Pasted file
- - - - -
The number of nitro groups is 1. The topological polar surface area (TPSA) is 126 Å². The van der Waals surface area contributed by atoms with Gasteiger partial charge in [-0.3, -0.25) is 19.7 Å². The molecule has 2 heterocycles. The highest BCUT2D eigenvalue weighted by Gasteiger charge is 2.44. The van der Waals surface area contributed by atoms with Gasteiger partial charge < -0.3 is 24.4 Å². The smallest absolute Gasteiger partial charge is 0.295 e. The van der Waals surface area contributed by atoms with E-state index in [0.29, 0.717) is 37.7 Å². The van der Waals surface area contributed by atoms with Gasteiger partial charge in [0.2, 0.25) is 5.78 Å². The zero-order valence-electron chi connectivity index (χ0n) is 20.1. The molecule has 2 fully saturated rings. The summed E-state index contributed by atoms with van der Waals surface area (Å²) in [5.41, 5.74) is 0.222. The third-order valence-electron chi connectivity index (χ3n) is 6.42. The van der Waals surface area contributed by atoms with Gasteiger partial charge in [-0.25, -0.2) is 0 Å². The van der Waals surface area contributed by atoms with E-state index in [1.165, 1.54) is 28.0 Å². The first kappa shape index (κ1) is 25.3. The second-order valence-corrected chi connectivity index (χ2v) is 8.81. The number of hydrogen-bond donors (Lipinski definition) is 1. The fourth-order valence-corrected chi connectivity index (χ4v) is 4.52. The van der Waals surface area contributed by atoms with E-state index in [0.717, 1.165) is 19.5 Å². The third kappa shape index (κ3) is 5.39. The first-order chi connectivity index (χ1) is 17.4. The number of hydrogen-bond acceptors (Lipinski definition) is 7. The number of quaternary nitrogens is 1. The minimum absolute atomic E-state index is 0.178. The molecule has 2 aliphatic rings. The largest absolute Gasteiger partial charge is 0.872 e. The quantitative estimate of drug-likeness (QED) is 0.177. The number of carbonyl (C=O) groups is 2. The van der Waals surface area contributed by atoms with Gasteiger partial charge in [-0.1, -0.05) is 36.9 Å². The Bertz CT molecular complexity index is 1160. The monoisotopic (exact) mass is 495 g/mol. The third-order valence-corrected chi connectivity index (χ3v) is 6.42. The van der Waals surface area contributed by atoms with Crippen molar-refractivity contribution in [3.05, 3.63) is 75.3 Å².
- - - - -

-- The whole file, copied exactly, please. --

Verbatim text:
The number of nitro groups is 1. The topological polar surface area (TPSA) is 126 Å². The van der Waals surface area contributed by atoms with Gasteiger partial charge in [-0.3, -0.25) is 19.7 Å². The molecule has 2 heterocycles. The highest BCUT2D eigenvalue weighted by Gasteiger charge is 2.44. The van der Waals surface area contributed by atoms with Gasteiger partial charge < -0.3 is 24.4 Å². The smallest absolute Gasteiger partial charge is 0.295 e. The van der Waals surface area contributed by atoms with E-state index in [0.29, 0.717) is 37.7 Å². The van der Waals surface area contributed by atoms with Gasteiger partial charge in [0.2, 0.25) is 5.78 Å². The zero-order valence-electron chi connectivity index (χ0n) is 20.1. The molecule has 2 fully saturated rings. The summed E-state index contributed by atoms with van der Waals surface area (Å²) in [5.41, 5.74) is 0.222. The third-order valence-electron chi connectivity index (χ3n) is 6.42. The van der Waals surface area contributed by atoms with Gasteiger partial charge in [-0.25, -0.2) is 0 Å². The van der Waals surface area contributed by atoms with E-state index in [1.165, 1.54) is 28.0 Å². The first kappa shape index (κ1) is 25.3. The second-order valence-corrected chi connectivity index (χ2v) is 8.81. The number of hydrogen-bond donors (Lipinski definition) is 1. The fourth-order valence-corrected chi connectivity index (χ4v) is 4.52. The van der Waals surface area contributed by atoms with E-state index in [0.717, 1.165) is 19.5 Å². The third kappa shape index (κ3) is 5.39. The first-order chi connectivity index (χ1) is 17.4. The number of hydrogen-bond acceptors (Lipinski definition) is 7. The number of quaternary nitrogens is 1. The minimum absolute atomic E-state index is 0.178. The molecule has 2 aliphatic rings. The largest absolute Gasteiger partial charge is 0.872 e. The quantitative estimate of drug-likeness (QED) is 0.177. The number of carbonyl (C=O) groups is 2. The van der Waals surface area contributed by atoms with Gasteiger partial charge in [-0.1, -0.05) is 36.9 Å². The Bertz CT molecular complexity index is 1160. The monoisotopic (exact) mass is 495 g/mol. The third-order valence-corrected chi connectivity index (χ3v) is 6.42. The van der Waals surface area contributed by atoms with Crippen molar-refractivity contribution in [3.05, 3.63) is 75.3 Å².